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Naked Streets, Shared Spaces

Posted in Models by Kate Archdeacon on August 14th, 2009

Sources: GoingSolar, Enchanted Isle, Times Online and Sydney Morning Herald

Naked Street woon_Haren1
Image via streetsblog

Hans Monderman (1945 – 2008) pioneered the concept of the “naked street” by removing all the things that were supposed to make it safe for the pedestrian – traffic lights, railings, kerbs and road markings. He thereby created a completely open and even surface on which motorists and pedestrians “negotiated” with each other by eye contact.

Monderman worked tirelessly to prove that such roads are safer and, more than 25 years after his first experiment in the Netherlands, streets all over the world are being redesigned to the Monderman “shared space” model. He passionately believed that segregating cars and pedestrians was wrong and an imposition from the state. Instead, he claimed a natural interaction between the driver and the pedestrian would create a more civilised environment.

His maxim was: “If you treat drivers like idiots, they act as idiots. Never treat anyone in the public realm as an idiot, always assume they have intelligence.”

Source: TimesOnline

One of his big ideas was ensuring that the road ‘tells the right story’ by being in harmony with its purpose, and its built and natural environment.

For example older, tree-lined minor roads might lose all their signage and markings because the road – just as it is – fits in with both the landscape and its purpose (light rural traffic). The old rural road becomes a thing of beauty in itself. Your eyes are so used to seeing roads with their standard authoritarian lines and signs that it takes a little while to really see and appreciate the road without it. But shorn of its diminishing clutter the country road regains some of its magic again – winding its way into the promise of the distance.

Over time the schemes became more ambitious. In the Village of Nijega, on a through road, a short stretch of bypass had been used to cut out a curve at the eastern end of the village where the old road passed a former toll booth, a church and a bar. This short stretch of fast route gave drivers the wrong message: that it was acceptable to drive through the village. Following extensive consultation and discussion with the villagers the bypass was taken out and the old route reinstated, ast the church, toll booth and bar. This gave drivers the right visual signals about the nature of the road they are travelling on.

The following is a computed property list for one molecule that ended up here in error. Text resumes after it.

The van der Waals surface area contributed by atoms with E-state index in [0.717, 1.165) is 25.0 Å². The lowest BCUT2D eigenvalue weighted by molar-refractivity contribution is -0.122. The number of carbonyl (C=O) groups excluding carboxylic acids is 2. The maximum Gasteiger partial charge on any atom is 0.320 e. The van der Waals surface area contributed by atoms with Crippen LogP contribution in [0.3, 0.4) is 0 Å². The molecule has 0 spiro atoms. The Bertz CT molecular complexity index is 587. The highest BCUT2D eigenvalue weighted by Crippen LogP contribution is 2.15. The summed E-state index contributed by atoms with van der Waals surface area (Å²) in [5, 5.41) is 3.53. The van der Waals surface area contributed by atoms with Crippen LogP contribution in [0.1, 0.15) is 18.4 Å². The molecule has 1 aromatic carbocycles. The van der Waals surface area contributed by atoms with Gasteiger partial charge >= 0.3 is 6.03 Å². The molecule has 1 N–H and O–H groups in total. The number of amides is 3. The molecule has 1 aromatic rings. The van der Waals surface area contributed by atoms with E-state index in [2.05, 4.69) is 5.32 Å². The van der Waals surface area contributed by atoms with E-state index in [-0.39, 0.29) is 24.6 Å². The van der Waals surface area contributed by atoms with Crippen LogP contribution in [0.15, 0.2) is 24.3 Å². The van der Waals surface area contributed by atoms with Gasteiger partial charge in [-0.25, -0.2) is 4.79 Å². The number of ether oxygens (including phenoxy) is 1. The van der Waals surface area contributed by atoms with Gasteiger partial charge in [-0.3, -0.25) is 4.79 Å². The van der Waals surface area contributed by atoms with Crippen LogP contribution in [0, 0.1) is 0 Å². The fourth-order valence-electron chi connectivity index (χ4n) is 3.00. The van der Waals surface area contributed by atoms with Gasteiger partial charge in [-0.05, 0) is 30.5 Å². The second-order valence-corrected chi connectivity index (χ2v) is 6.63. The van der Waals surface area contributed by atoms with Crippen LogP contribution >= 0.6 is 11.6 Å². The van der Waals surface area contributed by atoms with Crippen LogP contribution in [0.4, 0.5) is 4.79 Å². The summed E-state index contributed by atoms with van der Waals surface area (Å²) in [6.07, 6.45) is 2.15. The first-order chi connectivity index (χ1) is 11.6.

This brings his second big idea into play – that of socialising and humanising traffic management through the counter-intuitive method of removing signs, lines and traffic signals. Road users respond to the lack of formal management of junctions by slowing down as who is going to charge at speed through a junction which has no formal controls? And then having slowed, drivers, cyclists and pedestrians negotiate their way through the junction with waves, nods, eye contact and common sense. And it works! His biggest and bravest scheme was a crossroads in Drachten which has a throughput of 17,000 vehicles a day and 2 to 3,000 cyclists.

Friesland also has some radical ideas about public transport. As is common elsewhere in the Netherlands, Friesland has interlocking networks of rail, express bus, semi-fast and regular services. Common ticketing (including the ‘Strippenkaart’) allows users access to a network where a guarenteed level of facilities are available at different levels of interchanges. In contrast to some ‘get people out of their cars’ initiatives in the UK, vehicle interiors and interchanges can be relatively utiliatrian and the promotion of the network is limited.

It’s hard to imagine in the Uk the relatively substantial interchanges that Friesland has in remote rural locations where buses arrive simultaneously to connect before fanning out again across the rural hinterland.

The additional innovation in parts of Friesland was to combine existing budgets for public transport, heathcare transport and social services transport to fund a door-to-door demand responsive service open to everyone. This operates on the same zonal fare system as conventional public transport – but at a higher fare.

Imagine being the Traffic Engineer who promoted a scheme to take out traffic lights that had never been tried before and who would get the blame if it went wrong and people were injured or killed?

Source: Enchanted Isle

In Australia:

In May 09, the Sydney Morning Herald ran an article on a Naked Street proposal for Sydney…

“STEPPING off the footpath in the centre of Sydney can be a perilous exercise. Even in a city usually choked with traffic, cars still manage to tear past. The alternative – waiting at a major intersection up to three minutes for traffic lights to change – is ignored by 70 per cent of pedestrians.

Now, the City of Sydney wants to take control of several main arteries through the central business district, rip out the traffic lights, strip the streets of safety signs, impose a speed limit of 10 kmh and give pedestrians the right of way.”  Andrew West

Creative Communities, based in Australia,  design similar relationships between road-users in to calm traffic flow.  The Mental Speed Bumps book is their major publication on the topic.

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